Author Topic: Drinking water  (Read 1715 times)

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Offline pedaler

Drinking water
« on: February 11, 2020, 11:01:06 am »
According to the route maps for the Southern Tier, there is no potable water at Gila Hot Springs.  Can this be consumed after filtration?  I have a SURVIVOR FILTER PRO?

Offline John Nettles

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Re: Drinking water
« Reply #1 on: February 11, 2020, 11:08:28 am »
I don't know if the filter will work but there is a general store (Doc's) in the area.  Worst case is to ask someone (several homes around). BTW, that area is very hilly but the Monument is nice.

Tailwinds, John

Offline John Nelson

Re: Drinking water
« Reply #2 on: February 11, 2020, 11:57:36 am »
I wouldn't carry a filter all the way across the country just to get drinking water in one place. Just carry some extra water there if necessary.

Online staehpj1

Re: Drinking water
« Reply #3 on: February 12, 2020, 06:30:08 am »
I agree with John.  I love my filter and carry it where it is useful.  I didn't carry it on the Southern Tier and wouldn't if doing it again.  There is just so little surface water anywhere that there isn't tap water available.

Offline pedaler

Re: Drinking water
« Reply #4 on: February 12, 2020, 12:57:48 pm »
Thanks for the input, I deduce from all of you - not to take one!

Offline BikeliciousBabe

Re: Drinking water
« Reply #5 on: February 13, 2020, 08:03:51 am »
As suggested, if there are some days where potable water sources seem scarce, just pack extra in something like a soda bottle. I did that very thing back in June for a 54 mile day with a long climb (over 4,000' of total climbing) on a potentially hot day because there was no potable water source between campgrounds.

Online staehpj1

Re: Drinking water
« Reply #6 on: February 13, 2020, 08:43:12 am »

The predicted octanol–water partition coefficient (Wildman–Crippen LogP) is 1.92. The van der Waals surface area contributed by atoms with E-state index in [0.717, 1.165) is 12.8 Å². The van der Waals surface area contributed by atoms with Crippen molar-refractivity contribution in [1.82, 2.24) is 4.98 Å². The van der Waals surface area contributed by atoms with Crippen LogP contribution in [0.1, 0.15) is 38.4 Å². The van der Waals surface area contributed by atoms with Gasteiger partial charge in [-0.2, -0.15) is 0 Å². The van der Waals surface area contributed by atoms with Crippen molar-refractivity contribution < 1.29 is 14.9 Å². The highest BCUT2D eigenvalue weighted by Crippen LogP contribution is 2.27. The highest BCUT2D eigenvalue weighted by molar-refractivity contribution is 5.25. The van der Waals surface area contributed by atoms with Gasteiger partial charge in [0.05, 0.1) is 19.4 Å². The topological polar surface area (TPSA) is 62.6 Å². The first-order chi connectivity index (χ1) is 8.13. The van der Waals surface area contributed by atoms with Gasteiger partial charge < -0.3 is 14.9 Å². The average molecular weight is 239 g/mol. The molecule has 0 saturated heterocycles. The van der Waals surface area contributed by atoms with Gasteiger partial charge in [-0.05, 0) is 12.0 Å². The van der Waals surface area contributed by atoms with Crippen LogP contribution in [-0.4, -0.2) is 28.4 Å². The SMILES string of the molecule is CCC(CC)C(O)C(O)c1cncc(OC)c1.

As suggested, if there are some days where potable water sources seem scarce, just pack extra in something like a soda bottle. I did that very thing back in June for a 54 mile day with a long climb (over 4,000' of total climbing) on a potentially hot day because there was no potable water source between campgrounds.
Yes there are some long dry stretches on the ST.  I did indeed pick up some empty sport drink bottles for those sections rather than carry enough water bottles or bladders for the whole trip.

Offline bobbys beard

Re: Drinking water
« Reply #7 on: February 18, 2020, 03:49:56 am »
The guy who owns the general store at Gila hot springs is also the guy who owns the cheapest campsite. He told me that the water has been tested and that it’s perfectly safe to drink. It is of course warm water, but makes a decent cup of coffee. I drank it the whole 4 or 5 days I stayed there and suffered no illness. The route also has cafes and shops close by.

I agree with those who say not to bother carrying a filter with you. The chances of using it on the southern tier are slim. There are plenty of opportunities to fill up on the route and you won’t likely go a day without at least one. I don’t remember many occasions where I couldn’t find my morning coffee and I tend to remember such events due to the trauma they cause.

My advice will be to plan your days to some extent to ensure you know where the water will likely be when you need it. Also, set off into dry areas with enough to last you an average day. You won’t use it all, but it gives peace of mind in case you break down etc.

Offline pedaler

Re: Drinking water
« Reply #8 on: February 18, 2020, 04:16:02 am »
Very good response,  thanks a lot.